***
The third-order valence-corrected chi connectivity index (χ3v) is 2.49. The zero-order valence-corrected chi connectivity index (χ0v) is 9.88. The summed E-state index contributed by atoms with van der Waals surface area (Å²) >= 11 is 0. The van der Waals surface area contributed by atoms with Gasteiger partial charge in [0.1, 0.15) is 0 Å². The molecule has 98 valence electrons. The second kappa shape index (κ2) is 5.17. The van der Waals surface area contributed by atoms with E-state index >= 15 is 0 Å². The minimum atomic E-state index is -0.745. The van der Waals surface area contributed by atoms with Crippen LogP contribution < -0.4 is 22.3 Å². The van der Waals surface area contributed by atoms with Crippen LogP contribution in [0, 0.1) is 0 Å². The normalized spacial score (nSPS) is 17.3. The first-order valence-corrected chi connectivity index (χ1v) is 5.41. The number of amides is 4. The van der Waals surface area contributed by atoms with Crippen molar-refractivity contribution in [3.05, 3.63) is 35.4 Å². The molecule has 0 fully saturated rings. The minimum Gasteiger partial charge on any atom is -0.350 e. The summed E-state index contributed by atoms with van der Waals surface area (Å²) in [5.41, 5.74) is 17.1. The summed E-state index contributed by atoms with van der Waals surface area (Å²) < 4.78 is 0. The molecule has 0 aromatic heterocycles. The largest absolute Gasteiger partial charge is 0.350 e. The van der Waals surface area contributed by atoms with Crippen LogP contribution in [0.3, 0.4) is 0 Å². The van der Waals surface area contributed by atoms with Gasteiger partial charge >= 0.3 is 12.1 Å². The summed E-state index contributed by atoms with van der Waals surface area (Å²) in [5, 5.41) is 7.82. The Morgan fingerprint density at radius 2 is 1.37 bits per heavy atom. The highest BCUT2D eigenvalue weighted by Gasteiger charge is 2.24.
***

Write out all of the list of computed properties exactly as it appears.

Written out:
The third-order valence-corrected chi connectivity index (χ3v) is 2.49. The zero-order valence-corrected chi connectivity index (χ0v) is 9.88. The summed E-state index contributed by atoms with van der Waals surface area (Å²) >= 11 is 0. The van der Waals surface area contributed by atoms with Gasteiger partial charge in [0.1, 0.15) is 0 Å². The molecule has 98 valence electrons. The second kappa shape index (κ2) is 5.17. The van der Waals surface area contributed by atoms with E-state index >= 15 is 0 Å². The minimum atomic E-state index is -0.745. The van der Waals surface area contributed by atoms with Crippen LogP contribution < -0.4 is 22.3 Å². The van der Waals surface area contributed by atoms with Crippen LogP contribution in [0, 0.1) is 0 Å². The normalized spacial score (nSPS) is 17.3. The first-order valence-corrected chi connectivity index (χ1v) is 5.41. The number of amides is 4. The van der Waals surface area contributed by atoms with Crippen molar-refractivity contribution in [3.05, 3.63) is 35.4 Å². The molecule has 0 fully saturated rings. The minimum Gasteiger partial charge on any atom is -0.350 e. The summed E-state index contributed by atoms with van der Waals surface area (Å²) in [5.41, 5.74) is 17.1. The summed E-state index contributed by atoms with van der Waals surface area (Å²) < 4.78 is 0. The molecule has 0 aromatic heterocycles. The largest absolute Gasteiger partial charge is 0.350 e. The van der Waals surface area contributed by atoms with Crippen LogP contribution in [0.3, 0.4) is 0 Å². The van der Waals surface area contributed by atoms with Gasteiger partial charge >= 0.3 is 12.1 Å². The summed E-state index contributed by atoms with van der Waals surface area (Å²) in [5, 5.41) is 7.82. The Morgan fingerprint density at radius 2 is 1.37 bits per heavy atom. The highest BCUT2D eigenvalue weighted by Gasteiger charge is 2.24.